Veterans toxic exposure bill stalls as lawmakers head home

Minor tax provision created a ‘blue slip’ problem requiring the bill to be reconsidered after the Senate had passed it

Senate Veterans' Affairs Chairman Jon Tester says the “blue slip” problem should have been identified much earlier. (Tom Williams/CQ Roll Call file photo)
Senate Veterans' Affairs Chairman Jon Tester says the “blue slip” problem should have been identified much earlier. (Tom Williams/CQ Roll Call file photo)
Posted June 24, 2022 at 1:19pm

A bipartisan bill to expand veterans health care and disability benefits will not make it to President Joe Biden’s desk until after the July Fourth congressional recess because of a minor tax provision. 

The House is supposed to originate tax bills under the Constitution. So when the Senate passed the bill last week with the tax provision in it, the move created a blue slip problem requiring the bill to be reconsidered. 

Senate Veterans’ Affairs Chairman Jon Tester, one of the bill’s chief sponsors, made a rescue attempt Thursday night as the Senate was preparing to adjourn for the two-week recess. He asked unanimous consent for the Senate to request the return of the papers from the House, and notwithstanding the lack of receipt of the papers that the Senate immediately agree to a resolution dropping the problematic tax provision from the bill.

“Tonight we have a chance to get it back on track,” the Montana Democrat said on the floor. “We have a chance to get it to the House without further delay.”

But without agreement from all 100 senators, there was no chance of fixing the bill before the recess. And Sen. Patrick J. Toomey, R-Pa., promptly lodged an objection.

The Senate first passed the bill last week in an 84-14 vote. The measure would make it easier for veterans exposed to burn pits or other toxic substances to access benefits by presuming that certain types of cancer and respiratory illnesses are connected to service-related exposure. The Congressional Budget Office estimates that the bill would cost $278.5 billion over a decade.

The bill also includes provisions designed to improve care at Veterans Affairs facilities, like one that would give the VA secretary authority to buy out private service contracts of health care professionals if the individual agrees to work at a rural VA facility for at least four years. 

The provision that triggered the blue slip issue would have exempted health care professionals receiving those contract buyouts from having to pay taxes on those funds.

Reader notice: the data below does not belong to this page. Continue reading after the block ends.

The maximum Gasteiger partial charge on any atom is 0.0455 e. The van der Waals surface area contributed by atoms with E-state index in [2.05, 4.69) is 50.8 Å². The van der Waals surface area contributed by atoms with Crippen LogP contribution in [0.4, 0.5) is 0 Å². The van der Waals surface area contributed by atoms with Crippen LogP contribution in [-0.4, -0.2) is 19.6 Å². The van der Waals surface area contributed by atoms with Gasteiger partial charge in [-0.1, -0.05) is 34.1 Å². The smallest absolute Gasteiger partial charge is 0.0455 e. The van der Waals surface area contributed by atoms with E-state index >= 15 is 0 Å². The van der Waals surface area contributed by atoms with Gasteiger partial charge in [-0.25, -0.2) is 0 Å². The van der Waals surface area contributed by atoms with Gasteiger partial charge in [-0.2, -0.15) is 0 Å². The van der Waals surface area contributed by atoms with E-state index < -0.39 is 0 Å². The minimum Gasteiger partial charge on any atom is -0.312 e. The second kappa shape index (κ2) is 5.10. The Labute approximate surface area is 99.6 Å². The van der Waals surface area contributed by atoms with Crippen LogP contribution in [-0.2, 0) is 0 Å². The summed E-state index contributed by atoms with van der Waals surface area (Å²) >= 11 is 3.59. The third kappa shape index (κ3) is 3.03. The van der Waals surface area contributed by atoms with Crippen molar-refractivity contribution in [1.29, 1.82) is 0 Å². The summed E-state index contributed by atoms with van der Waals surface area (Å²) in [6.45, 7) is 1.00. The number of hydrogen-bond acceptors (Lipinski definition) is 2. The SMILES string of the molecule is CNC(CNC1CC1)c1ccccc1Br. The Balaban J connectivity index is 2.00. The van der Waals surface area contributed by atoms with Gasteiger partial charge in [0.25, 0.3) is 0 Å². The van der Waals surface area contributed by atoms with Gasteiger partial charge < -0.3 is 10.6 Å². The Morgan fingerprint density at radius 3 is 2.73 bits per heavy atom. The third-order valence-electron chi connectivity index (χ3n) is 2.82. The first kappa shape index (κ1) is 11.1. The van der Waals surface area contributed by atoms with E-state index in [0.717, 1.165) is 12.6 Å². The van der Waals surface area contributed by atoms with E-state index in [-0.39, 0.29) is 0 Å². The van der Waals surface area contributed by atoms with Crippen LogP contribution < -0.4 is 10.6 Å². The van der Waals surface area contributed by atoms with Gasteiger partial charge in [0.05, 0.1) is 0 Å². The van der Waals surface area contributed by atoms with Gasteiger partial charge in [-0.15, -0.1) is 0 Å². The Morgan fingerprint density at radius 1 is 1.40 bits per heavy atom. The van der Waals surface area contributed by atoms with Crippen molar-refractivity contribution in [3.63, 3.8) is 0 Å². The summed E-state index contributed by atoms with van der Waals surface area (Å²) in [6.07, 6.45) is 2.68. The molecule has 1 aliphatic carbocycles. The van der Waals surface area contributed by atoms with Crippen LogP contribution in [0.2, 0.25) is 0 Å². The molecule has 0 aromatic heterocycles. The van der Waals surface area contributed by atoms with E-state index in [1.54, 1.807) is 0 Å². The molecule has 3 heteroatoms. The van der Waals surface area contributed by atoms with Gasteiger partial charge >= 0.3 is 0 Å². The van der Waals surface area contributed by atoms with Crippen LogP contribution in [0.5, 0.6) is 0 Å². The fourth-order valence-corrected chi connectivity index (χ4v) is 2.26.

The tax provision  is “de minimis at best,” Tester told reporters Thursday. “Somebody should have caught it long before we got to this point.” 

A Senate source said the House had the text since May but didn’t notify the Senate of the blue slip issue until Tuesday. The House had passed an earlier, slightly more expansive version in March. 

In objecting to Tester’s unanimous consent request to remove the tax provision, Toomey said he was troubled that the measure would result in nearly $400 billion in current VA health care funding, on top of new benefits that would be provided under the bill, being treated as mandatory spending that is exempt from discretionary spending limits. 

The funding reclassification, which was identified by the CBO, amounts to “a budgetary gimmick that’s designed to allow hundreds of billions of dollars of additional spending on totally unrelated, who-knows-what categories,” Toomey said.

Toomey sought unanimous consent for an amendment to preserve the current-law spending as discretionary. Tester objected, saying it would hold up the new benefits provided by the bill. Toomey then objected to Tester’s underlying request.

Tester had predicted earlier Thursday that there would likely be an objection to his unanimous consent request and said if that happened the House would have to send the bill back to the Senate as a message from the House.

Speaking to reporters at her weekly news conference Thursday, Speaker Nancy Pelosi said only that Congress would send the bill to Biden “soon.”

First, the Senate will have to go through the process of passing the bill again.

“Assuming that nobody plays any games, that means the president probably won’t be able to sign it until the middle of July,” Tester said.  

Aidan Quigley contributed to this report.